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Tsvetana Paraskova

Tsvetana Paraskova

Tsvetana is a writer for Oilprice.com with over a decade of experience writing for news outlets such as iNVEZZ and SeeNews. 

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Saudis No Longer Willing To Compensate For OPEC+ Cheaters

OPEC’s largest producer and de facto leader Saudi Arabia will likely tell fellow producers in the OPEC+ pact next week that the Kingdom would no longer tolerate and compensate for cheating on assigned production quotas, Bloomberg reported on Friday, citing people with knowledge of the current Saudi position.   

While other members in the cartel, notably Iraq and Nigeria, have repeatedly exceeded their respective production caps by more than 100,000 bpd, Saudi Arabia has not only stuck with its share of the cuts, but has also overcomplied by more than 400,000 bpd—bringing the total reduction of the Kingdom at more than 700,000 bpd in recent months.

At his first full OPEC summit as Saudi Energy Minister, Prince Abdulaziz bin Salman is expected to take a harder line on non-compliant producers than his predecessor Khalid al-Falih, whose “whatever it takes” to balance the market meant that the Saudis were inclined, for some time, to compensate for rogue OPEC members.

Saudi Arabia is reportedly pressuring non-compliant cartel members to fall in line with their share of the cuts, instead of pushing aggressively next week for a deeper overall cut to rebalance the market. Deeper cuts would mean the Saudis would have to take the lion’s share of cuts, again.

Yet, the tougher stance on non-compliant producers could further complicate the OPEC+ talks next week, because OPEC and Saudi Arabia’s key ally in the pact, Russia, has also had a sketchy compliance record this year. Related: The Natural Gas Nation Every Exporter Is Targeting

Russia has been slow to comply with its share of cuts, pumping slightly above its quota in recent months, and missing its production target in October yet again, despite promises that it would fall in line.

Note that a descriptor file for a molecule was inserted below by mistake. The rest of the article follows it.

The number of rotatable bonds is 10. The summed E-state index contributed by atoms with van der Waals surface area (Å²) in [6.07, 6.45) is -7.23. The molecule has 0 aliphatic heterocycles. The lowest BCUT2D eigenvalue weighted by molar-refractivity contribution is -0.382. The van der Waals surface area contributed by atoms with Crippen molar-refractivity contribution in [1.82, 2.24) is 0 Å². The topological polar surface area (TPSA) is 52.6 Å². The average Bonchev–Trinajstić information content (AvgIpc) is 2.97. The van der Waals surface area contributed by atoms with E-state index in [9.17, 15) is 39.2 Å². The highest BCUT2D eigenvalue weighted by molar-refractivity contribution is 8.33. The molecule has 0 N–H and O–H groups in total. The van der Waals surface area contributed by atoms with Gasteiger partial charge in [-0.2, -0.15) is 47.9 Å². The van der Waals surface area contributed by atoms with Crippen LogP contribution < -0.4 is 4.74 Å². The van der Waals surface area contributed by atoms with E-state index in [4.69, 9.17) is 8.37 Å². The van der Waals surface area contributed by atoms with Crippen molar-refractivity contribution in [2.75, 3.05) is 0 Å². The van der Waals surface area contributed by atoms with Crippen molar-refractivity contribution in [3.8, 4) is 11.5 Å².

Russia’s non-compliance extending into November could further complicate talks next week. The Saudis are going the extra mile by cutting 400,000 bpd more than they are expected to, but it has been thanks to Russia that the pact has held for three years now.

The Russians have a grievance about the pact that they are likely to take up with their OPEC allies. Russia could discuss with its OPEC partners the exclusion of gas condensate from its cap, as condensate isn’t exported, while it is included in Russia’s oil production statistics, Energy Minister Alexander Novak said last week. This week, the minister added that Moscow hasn’t asked the OPEC+ group for this yet. Russia tries to keep in line with its quota, but increased gas condensate output prevents it from doing so, Novak said on Thursday.

By Tsvetana Paraskova for Oilprice.com

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  • Mamdouh Salameh on November 29 2019 said:
    Even if Saudi Arabia manages to persuade Iraq and Nigeria to stick to their share of the agreed production cuts, this could only reduce less than 400,000 barrels a day (b/d) from a market glut estimated at 4.0-5-0 million barrels a day (mbd).

    The key to oil prices and the glut in the market lies in the continued trade war between the United States and China. As long the trade war continues, the glut will also stay with even the possibility of increasing.

    The recent US legislation relating to Hong Kong is considered by China a blatant interference in its internal affairs. This will harden China’s attitude towards a deal to end the war. Having already won the war, China will be very disinclined to help end the war because it has lost all confidence in President Trump’s word and his mercurial behaviour.

    OPEC + can only agree to extend the current production cuts by a few months but it will never agree to deepen the cuts because such a measure is futile as it only causes it to lose market share with no positive impact on prices. Furthermore, Russia will never agree to that.

    Saudi Arabia needs an oil price above $80 to balance its budget

    Dr Mamdouh G Salameh
    International Oil Economist
    Visiting Professor of Energy Economics at ESCP Europe Business School, London
  • james pertz on November 29 2019 said:
    Oil $40 in 2020. $30 in 2021.
    Between OPEC non-compliance, new megafields going online, and ever resilient shale production, prices will continue to fall.
  • John Di Laccii on November 29 2019 said:
    Poor poor Saudis, such a humane creatures, noone is listening to them, my heart is bleeding. They are so good people, they like our young blonde virgins, they like knives, Selafi teachings and beheadings, they like MBS, neatly clipped nails and their beards with no mustaches, they like pumping their vives, and now all of a sudden, the rest of the OPEC is cheating on them. Who said they resemble animals? Life is realy not fair and very cruel.

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